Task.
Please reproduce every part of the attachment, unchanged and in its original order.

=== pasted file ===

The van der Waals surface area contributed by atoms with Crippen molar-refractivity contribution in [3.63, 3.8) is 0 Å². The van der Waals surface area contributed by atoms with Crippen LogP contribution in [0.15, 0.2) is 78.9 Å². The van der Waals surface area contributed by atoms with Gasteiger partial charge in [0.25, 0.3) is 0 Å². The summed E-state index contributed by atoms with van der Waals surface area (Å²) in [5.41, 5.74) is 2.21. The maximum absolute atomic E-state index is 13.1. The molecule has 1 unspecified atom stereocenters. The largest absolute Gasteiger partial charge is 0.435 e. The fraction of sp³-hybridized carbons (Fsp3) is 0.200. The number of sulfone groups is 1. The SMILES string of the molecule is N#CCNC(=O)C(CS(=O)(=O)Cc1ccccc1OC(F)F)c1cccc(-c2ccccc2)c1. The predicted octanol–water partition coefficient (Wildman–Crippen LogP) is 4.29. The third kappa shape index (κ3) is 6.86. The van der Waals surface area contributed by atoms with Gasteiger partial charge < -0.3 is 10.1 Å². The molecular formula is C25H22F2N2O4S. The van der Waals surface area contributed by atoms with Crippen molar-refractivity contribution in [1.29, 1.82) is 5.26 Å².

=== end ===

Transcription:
The van der Waals surface area contributed by atoms with Crippen molar-refractivity contribution in [3.63, 3.8) is 0 Å². The van der Waals surface area contributed by atoms with Crippen LogP contribution in [0.15, 0.2) is 78.9 Å². The van der Waals surface area contributed by atoms with Gasteiger partial charge in [0.25, 0.3) is 0 Å². The summed E-state index contributed by atoms with van der Waals surface area (Å²) in [5.41, 5.74) is 2.21. The maximum absolute atomic E-state index is 13.1. The molecule has 1 unspecified atom stereocenters. The largest absolute Gasteiger partial charge is 0.435 e. The fraction of sp³-hybridized carbons (Fsp3) is 0.200. The number of sulfone groups is 1. The SMILES string of the molecule is N#CCNC(=O)C(CS(=O)(=O)Cc1ccccc1OC(F)F)c1cccc(-c2ccccc2)c1. The predicted octanol–water partition coefficient (Wildman–Crippen LogP) is 4.29. The third kappa shape index (κ3) is 6.86. The van der Waals surface area contributed by atoms with Gasteiger partial charge < -0.3 is 10.1 Å². The molecular formula is C25H22F2N2O4S. The van der Waals surface area contributed by atoms with Crippen molar-refractivity contribution in [1.29, 1.82) is 5.26 Å².